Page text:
Wednesday, June 15, 2011

Warmist Senators and Forest Service Chief blame forest fires on trace amounts of natural atmospheric gas

Climate Change Link to Fires Ignites Senate Committee -
Climate change crept into the discussion of fire management at a Senate Committee on Energy and Natural Resources hearing yesterday, despite Republicans' tiptoeing around the issue.
Forest Service Chief Tom Tidwell, one of the witnesses present at the hearing, cited research from within the service to link fires and climate change.

"Throughout the country, we're seeing longer fire seasons, and we're seeing snowpacks that, on average, are disappearing a little earlier every spring," he said, as well as devastating droughts. As a result, fire seasons have lengthened by more than 30 days, on average.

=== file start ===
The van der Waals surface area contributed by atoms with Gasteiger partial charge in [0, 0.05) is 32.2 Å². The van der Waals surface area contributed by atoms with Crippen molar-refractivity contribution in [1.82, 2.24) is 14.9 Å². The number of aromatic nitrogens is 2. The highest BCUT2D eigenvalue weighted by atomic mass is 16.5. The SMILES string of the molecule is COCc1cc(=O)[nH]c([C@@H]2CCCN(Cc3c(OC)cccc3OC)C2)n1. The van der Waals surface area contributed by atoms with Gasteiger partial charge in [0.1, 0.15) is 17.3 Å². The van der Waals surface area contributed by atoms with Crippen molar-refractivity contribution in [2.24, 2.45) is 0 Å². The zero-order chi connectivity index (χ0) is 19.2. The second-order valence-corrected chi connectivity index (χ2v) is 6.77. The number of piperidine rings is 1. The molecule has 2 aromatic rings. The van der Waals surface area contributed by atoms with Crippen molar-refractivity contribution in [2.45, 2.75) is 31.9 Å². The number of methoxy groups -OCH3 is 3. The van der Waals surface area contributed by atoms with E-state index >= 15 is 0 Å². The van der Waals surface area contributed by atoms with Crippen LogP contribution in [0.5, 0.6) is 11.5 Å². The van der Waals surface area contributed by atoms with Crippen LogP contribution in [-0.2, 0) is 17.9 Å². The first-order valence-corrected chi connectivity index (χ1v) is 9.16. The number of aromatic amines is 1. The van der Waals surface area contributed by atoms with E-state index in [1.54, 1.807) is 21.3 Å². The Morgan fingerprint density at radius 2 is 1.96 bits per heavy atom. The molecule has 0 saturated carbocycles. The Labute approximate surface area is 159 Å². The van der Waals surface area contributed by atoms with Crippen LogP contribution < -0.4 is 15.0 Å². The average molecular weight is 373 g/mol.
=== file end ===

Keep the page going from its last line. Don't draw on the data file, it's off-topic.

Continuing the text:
"Our scientists believe this is due to a change in climate," said Tidwell.

Tidwell's testimony was prompted by Sen. Al Franken (D-Minn.), who used the positive response to chide committee members into considering climate change as one of the committee's key issues.
Sen. James Risch (R-Idaho) questioned Franken's authority, given his lack of a degree in fire science or natural resources. Climate change proponents, he added, are in part to blame for the overabundance of wood that has served as fuel for fires.
Bingaman tied many of this year's natural disasters to climate change in his opening address, citing the recent "America's Climate Choices" report from the National Academy of Sciences.

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